Once the series is done with the exposition and moves on to the storytelling by means of stunning visuals – it becomes 100% riveting. Especially when it draws on the aesthetics of dark fantasy and horror. The duel with Striga is the visual highlight of the whole show (it's a pity that King Foltest was deprived of his full backstory, but this will only hurt the lovers of video games and books – casual viewers should be satisfied with the character depicted in the Netflix series). Several other monsters are also impressive with their grim and loathsome appearance. Maybe it's not necessarily true in the case of the golden dragon, but at least there is nothing to be ashamed of.
When the Witcher goes to hunt gruesome monsters, Cavill makes sure we know there will be no taking of prisoners or any mercy. Sword fights look intense, ruthless and bloodthirsty. The effects of magic surprise with their ingenuity and, even if they start to appear like cheap CGI, the post-editors have managed to beautifully blend them with the background composition of the picture. Every spell carries an emotional charge. And it comes at a cost.
How to become Geralt
Even after the novels, Netflix adaptation, video games developed by CD Projekt RED, and quite a few comic books – you may still desire more. But these aren't the only options to experience Geralt's adventures. You can always become a witcher, or another character from this universe during live-action role-playing sessions. The most popular LARP is the Witcher School, organized several times a year. It takes place long before the events of the saga, when Vesemir was still young, and allows you to become a new adept of the witcher guild.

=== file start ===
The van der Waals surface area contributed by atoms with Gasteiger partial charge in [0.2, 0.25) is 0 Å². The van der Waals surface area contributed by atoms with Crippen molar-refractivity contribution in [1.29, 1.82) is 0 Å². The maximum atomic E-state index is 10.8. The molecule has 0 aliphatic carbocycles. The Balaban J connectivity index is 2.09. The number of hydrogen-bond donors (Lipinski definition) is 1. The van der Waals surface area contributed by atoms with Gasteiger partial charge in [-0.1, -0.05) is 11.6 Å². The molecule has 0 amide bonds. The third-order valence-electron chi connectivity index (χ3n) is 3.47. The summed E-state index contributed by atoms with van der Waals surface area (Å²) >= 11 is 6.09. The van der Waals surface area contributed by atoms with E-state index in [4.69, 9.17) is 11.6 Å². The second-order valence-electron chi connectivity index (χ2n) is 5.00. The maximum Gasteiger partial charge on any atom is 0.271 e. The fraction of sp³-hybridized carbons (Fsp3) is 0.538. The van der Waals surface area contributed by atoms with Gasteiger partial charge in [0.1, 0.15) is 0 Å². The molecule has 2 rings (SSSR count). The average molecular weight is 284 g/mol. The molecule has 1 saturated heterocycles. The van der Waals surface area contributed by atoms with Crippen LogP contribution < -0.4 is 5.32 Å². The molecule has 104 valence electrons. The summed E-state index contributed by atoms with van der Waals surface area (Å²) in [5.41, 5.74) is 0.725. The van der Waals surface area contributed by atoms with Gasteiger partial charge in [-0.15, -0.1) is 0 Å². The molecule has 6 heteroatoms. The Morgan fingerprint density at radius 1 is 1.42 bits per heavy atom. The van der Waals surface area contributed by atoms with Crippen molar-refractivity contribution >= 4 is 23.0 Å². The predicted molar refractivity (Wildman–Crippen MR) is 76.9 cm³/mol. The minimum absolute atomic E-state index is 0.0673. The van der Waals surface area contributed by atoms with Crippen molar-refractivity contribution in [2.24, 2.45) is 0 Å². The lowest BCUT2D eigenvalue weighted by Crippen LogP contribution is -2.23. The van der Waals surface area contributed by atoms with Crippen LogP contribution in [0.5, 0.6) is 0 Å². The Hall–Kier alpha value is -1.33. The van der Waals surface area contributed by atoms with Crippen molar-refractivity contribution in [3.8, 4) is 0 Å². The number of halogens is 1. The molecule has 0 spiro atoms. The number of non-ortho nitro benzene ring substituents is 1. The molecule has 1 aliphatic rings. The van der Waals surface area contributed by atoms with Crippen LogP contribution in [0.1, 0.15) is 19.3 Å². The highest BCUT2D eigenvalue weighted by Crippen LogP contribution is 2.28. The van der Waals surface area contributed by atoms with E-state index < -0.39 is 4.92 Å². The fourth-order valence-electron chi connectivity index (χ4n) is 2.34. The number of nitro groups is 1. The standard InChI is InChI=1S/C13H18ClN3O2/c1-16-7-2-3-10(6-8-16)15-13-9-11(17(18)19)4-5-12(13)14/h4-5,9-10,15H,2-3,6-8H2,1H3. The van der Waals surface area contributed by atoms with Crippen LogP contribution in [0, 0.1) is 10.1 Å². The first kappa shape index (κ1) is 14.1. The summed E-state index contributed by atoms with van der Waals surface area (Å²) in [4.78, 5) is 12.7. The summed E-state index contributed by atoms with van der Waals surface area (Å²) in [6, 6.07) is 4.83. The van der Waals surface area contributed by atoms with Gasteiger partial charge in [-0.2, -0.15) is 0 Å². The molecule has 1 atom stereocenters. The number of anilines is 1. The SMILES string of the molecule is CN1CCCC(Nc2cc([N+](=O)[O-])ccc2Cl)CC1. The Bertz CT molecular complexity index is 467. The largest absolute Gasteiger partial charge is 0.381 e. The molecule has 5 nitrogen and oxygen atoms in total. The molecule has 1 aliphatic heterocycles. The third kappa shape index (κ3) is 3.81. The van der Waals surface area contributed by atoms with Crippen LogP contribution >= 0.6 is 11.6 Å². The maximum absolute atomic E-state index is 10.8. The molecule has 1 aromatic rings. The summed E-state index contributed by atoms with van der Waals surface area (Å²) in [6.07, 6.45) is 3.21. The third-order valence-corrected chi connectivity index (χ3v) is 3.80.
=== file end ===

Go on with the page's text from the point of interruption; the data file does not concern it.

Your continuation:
It's really hard to give a final score and rate The Witcher series. Fortunately, two rules governing the world come to the rescue. The Law of Surprise – because if we mess with it, our world may collapse. And The Law of Adaptation. It’s good to be surprised by the changes. Most alterations were implemented to make the series accessible to new viewers, and to amaze the fans with something new. This is an adaptation, so the changes are inherent in the nature of the project. Of course, the spirit of Hollywood sometimes breaks through this interpretation – and that's a shame, perhaps.
The Netflix series has many issues. But despite all the disadvantages, despite the cutbacks and the occasional emptiness, it's really entertaining to watch. When it refers to emotions, it hits the spot and plays on similar tones as the literary original. The characters maintained their charm and charisma from the original, some (like Yennefer) even gained more depth, though at the expense of mystery. The dialogues are full of humor and vigor.
After the first season, The Witcher stands at a crossroads. If Hissrich and the company decide to take the easy way out, the show will turn into a nicely framed mediocrity. It'll end up in the same drawer as Game of Thrones. However, if they polish up the narrative, create richer background and redesign some of the plot's features, then Geralt can get to the top and raise the bar. In fact, it kicks-off in a pretty solid way.
ABOUT THE AUTHOR
I'm moving to the other side of the country pretty soon. I have to pack my bag and grab a few favorite books with me which include two collections of short stories that have accompanied me for 14 years – The Last Wish and Sword of Destiny. I couldn't embark on my journey without these books. Most probably I wouldn’t have begun to write. Therefore, looking at the Netflix series from a relatively neutral point of view required some mental flexibility. I tried to watch the series as a fan, and as a fresh, casual viewer. It wasn't easy, because the brand new Witcher series is a source of fuel for the discussions of fans of books and video games. However, it has some minor letdowns as well. Anyway, my final impressions are mostly positive.
Hubert Sosnowski | Gamepressure.com